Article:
4 Summary and Discussions
 The +4.28 Gt/yr in the ITP explains the 61% increased mass (7 Gt/yr) derived from GRACE [Jacob et al., 2012], while it only accounts for 53% of the total lake area in the ITP. Therefore, we conclude that the lake level/mass increases alone in the ITP's measured lakes can explain the majority (61%) of the increased mass seen from GRACE. If data on unmeasured lakes (47% of the lake area with no or insufficient ICESat hits) in the ITP were available, they might well explain the remaining portion (39%) of the GRACE mass change. We approximately estimate the mass change rate of all lakes in the ITP as 8.06 Gt/yr according to area ratio.
 Glacier melting can be a major reason for lake level and mass increases [Zhang et al., 2011b]; however, glacier melting into lakes, itself, should not increase the overall mass and may decrease the mass because a portion of the melted water would be lost through evaporation or discharged to rivers that leave the TP. Precipitation in the TP over the past several decades shows a significant increase, especially in the central TP [Xu et al., 2008]. The snow depth during the spring months over the Plateau since the mid-1970s exhibits a sharp increase [Zhang et al., 2004]. Therefore, we conclude that the majority of mass gain for the region should come from the increased precipitation and decreased evaporation that also contributed to the lake level/mass increase [Lei et al., 2013; Yang et al., 2011].
 However, whether glacier mass is unchanged or decreasing is not discernible from the combination of GRACE data, and lake level/mass changes. Other evidence from satellite observations and field measurements for the ITP supports the premise that glaciers have been retreating in recent decades [Bolch et al., 2010; Kang et al., 2007; Yao et al., 2007, 2010, 2012]. Therefore, our analysis is consistent with field measurements that glaciers have been retreating. An increase in glacier mass, however, is inconsistent with the combined data of lake level/mass changes and GRACE.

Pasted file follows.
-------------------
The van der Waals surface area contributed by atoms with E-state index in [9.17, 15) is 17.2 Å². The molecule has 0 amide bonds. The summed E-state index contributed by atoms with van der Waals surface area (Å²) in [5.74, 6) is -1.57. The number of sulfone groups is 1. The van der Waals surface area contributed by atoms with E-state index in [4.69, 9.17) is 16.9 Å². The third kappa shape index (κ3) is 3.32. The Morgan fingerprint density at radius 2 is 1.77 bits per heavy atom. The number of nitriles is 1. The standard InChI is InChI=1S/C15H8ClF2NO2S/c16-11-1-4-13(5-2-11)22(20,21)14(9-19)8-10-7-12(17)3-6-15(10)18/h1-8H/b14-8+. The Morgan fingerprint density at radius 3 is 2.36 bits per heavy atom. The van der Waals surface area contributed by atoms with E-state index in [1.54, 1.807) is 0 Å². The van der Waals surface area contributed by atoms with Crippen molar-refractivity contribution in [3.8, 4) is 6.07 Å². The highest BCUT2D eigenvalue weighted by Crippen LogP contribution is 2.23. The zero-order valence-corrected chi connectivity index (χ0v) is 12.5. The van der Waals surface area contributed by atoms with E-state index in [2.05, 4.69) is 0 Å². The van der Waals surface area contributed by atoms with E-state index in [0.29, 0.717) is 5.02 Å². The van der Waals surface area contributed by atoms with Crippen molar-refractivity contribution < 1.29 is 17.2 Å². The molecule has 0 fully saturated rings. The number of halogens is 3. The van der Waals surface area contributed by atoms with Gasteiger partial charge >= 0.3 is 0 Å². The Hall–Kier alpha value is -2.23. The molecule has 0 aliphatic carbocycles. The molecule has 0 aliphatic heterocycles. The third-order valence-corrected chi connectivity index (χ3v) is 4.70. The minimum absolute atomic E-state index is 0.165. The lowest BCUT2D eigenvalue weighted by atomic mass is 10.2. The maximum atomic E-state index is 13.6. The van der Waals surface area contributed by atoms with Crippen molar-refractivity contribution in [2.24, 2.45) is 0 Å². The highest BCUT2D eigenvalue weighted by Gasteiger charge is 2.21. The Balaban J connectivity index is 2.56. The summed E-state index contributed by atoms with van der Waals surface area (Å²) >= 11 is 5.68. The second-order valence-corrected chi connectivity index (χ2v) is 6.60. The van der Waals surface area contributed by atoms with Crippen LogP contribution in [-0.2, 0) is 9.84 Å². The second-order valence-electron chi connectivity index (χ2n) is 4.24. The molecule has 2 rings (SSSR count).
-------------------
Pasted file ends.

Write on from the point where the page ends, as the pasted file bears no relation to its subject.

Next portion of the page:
In addition, the uplift rate in the ITP from several stations with continuous GPS measurements by China Earthquake Administration is about 0.5 mm/yr. The uplift rate at Lhasa is less than 1 mm/yr [Altamimi et al., 2007; Matsuo and Heki, 2010]. The mean lake level change rate in the ITP is +0.20 m/yr, which is approximately 200–400 times of crustal uplift. So the lake level increase from crustal uplift is ignored in this study.
 This work was supported by National Natural Science Foundation of China (41190081 and 31228021) and China Postdoctoral Science Foundation (2011M500405). Provision of ICESat data through NSIDC and SRTM DEM by USGS are sincerely acknowledged. Constructional comments from Jon Harbor (Purdue University) and one anonymous reviewer to improve the quality of this manuscript are greatly appreciated.
 The Editor thanks Jon Harbor and an anonymous reviewer for their assistance in evaluating this paper.